A weekly round-up of voices from the right.
Though the budget didn’t give much clarity about the Narendra Modi government’s overall revenue and expenditure, and been panned for incorrect estimates, right-wing leaning sites painted a rosy picture and largely hailed the budget as being “bold in its vision for New India”.
Headlines called it a revolution for this sector and that, cheered for the middle class and claimed the budget addressed the concerns of the Indian economy in every way imaginable.
After Rahul Gandhi finally pushed his resignation through as president of the Congress party, the critiques of the Gandhi scion have been endless. Reams upon reams were written this week – some called his resignation letter “arrogant” and an “insult to the Indian electorate”, others made sure to really put their vitriol for the Congress party on full display and slammed Rahul for his “sheer incompetence”.
The obsession over defending the film Kabir Singh from “pseudo-feminists and pseudo-sympathisers” is yet to have faded away. Article after article continues to laud the misogynistic film and take particular glee in calling out those who have criticised the movie for glorifying toxic masculinity.
Director Sandeep Reddy Vanga’s defence of his violent hero was also justified. In an interview last week with Anupama Chopra, Vanga had called anger the “purest emotion”, and actually condoned intimate partner violence by saying that a relationship isn’t entirely concrete if “you don’t have the liberty of slapping each other”.
Here’s a glance of what right-leaning websites had to say about the developments of the week.
‘An Indian Budget truly Bhartiya in letter and spirit’
For Amit Agrahari at rightlog.in, budget day went down very well.
The main reason has nothing to do with India’s economic future, but with the “abandoning of archaic traditions”.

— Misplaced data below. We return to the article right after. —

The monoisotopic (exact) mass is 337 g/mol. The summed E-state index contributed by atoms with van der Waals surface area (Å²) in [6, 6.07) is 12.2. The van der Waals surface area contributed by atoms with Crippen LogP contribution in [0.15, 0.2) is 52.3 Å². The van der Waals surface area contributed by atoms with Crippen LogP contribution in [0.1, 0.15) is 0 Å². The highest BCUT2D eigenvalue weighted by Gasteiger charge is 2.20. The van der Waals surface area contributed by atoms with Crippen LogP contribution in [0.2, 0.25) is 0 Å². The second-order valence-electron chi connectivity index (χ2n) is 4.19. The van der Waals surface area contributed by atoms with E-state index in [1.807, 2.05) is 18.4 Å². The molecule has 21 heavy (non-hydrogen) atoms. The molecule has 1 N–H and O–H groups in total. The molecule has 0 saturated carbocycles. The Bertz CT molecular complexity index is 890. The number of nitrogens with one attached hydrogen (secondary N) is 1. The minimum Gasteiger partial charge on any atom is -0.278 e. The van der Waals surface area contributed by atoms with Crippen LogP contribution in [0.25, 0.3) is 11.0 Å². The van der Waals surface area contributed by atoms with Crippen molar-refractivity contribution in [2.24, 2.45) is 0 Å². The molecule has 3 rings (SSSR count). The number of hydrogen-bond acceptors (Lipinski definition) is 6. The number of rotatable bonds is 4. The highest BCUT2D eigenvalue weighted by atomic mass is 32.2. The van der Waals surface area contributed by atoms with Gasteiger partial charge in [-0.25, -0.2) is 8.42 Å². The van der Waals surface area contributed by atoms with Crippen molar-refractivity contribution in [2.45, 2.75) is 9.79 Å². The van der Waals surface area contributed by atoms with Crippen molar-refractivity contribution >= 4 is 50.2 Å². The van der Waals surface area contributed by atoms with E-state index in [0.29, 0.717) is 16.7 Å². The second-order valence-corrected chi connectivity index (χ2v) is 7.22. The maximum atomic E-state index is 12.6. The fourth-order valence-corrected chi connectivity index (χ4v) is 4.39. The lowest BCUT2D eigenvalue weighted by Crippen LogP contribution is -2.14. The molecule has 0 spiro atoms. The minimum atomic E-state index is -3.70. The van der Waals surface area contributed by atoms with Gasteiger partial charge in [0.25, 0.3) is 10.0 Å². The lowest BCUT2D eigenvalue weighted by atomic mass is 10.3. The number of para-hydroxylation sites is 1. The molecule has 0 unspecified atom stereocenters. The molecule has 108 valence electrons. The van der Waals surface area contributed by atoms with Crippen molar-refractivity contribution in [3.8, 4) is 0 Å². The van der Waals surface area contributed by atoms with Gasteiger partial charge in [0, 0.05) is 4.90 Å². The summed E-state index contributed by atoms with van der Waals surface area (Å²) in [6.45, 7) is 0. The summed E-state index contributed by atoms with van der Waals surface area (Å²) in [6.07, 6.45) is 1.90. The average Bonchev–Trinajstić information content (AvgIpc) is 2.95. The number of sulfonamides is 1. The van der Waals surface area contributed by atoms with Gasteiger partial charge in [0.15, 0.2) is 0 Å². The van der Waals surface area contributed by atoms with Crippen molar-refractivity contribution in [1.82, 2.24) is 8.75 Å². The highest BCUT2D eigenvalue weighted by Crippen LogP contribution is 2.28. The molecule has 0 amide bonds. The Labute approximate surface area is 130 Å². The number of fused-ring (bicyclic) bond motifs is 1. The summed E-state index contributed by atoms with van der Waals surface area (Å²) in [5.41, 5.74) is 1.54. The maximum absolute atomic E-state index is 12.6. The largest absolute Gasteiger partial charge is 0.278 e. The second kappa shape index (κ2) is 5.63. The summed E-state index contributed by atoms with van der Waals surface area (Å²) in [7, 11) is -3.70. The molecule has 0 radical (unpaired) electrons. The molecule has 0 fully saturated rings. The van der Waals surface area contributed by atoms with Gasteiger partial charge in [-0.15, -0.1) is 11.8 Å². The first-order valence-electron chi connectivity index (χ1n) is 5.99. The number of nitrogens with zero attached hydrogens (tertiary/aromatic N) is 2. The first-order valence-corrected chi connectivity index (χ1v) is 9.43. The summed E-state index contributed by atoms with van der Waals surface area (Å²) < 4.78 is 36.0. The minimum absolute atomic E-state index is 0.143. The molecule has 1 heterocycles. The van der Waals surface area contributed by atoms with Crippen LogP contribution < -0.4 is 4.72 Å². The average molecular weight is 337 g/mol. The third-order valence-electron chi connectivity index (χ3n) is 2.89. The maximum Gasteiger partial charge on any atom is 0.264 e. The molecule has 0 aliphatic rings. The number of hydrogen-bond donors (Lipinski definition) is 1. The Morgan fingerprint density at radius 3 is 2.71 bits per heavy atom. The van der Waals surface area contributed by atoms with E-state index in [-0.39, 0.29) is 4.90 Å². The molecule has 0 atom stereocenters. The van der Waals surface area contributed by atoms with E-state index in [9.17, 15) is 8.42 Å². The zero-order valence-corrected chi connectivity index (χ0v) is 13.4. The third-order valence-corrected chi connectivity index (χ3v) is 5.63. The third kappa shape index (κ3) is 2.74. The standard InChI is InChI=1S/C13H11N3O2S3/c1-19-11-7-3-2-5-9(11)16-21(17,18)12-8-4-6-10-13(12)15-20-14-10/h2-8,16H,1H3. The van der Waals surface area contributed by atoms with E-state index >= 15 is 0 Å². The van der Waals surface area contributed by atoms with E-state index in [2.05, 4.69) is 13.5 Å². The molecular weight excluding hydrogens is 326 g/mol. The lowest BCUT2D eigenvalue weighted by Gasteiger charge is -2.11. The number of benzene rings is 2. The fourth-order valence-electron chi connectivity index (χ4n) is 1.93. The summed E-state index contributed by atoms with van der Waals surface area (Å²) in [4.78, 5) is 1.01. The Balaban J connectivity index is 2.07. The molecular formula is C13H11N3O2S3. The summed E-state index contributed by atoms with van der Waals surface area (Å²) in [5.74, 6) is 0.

According to him, the latest step towards ridding India of the stench of British colonialism, something he says the Congress perpetuated in its policies and thought processes, “the latest step towards this direction was seen when Union finance minister Nirmala Sitharaman broke the centuries old British tradition of carrying the budget speech in a leather briefcase. She carried the budget in bahi-khata (ledger)”.
“This was a small step but the symbolism of it towards Indianisation are far reaching.”
Agrahari presents the history of how the first budget of British India was presented by James Wilson in 1869 and was carried in a briefcase. This tradition was continued by India’s first finance minister R.K. Shanmukham Chetty in November 1947.
“Successive governments continued to present the budget in February despite the fact that Indian agriculture which was most important part of economy in initial 40 years is more fitted for July to December cycle.”
Most of Agrahari’s information for ceremonies surrounding the budget has been sourced from this Print article.
Even the Economic Survey, he says, was “Indianised” this year.
“The Economic Survey clearly says the Behavioral economics will be guiding force of policymaking in upcoming years which means the Indian traditions, popular imagination, literature, ancient wisdom on politics and economics will be used to bring positive changes in the life of the people.”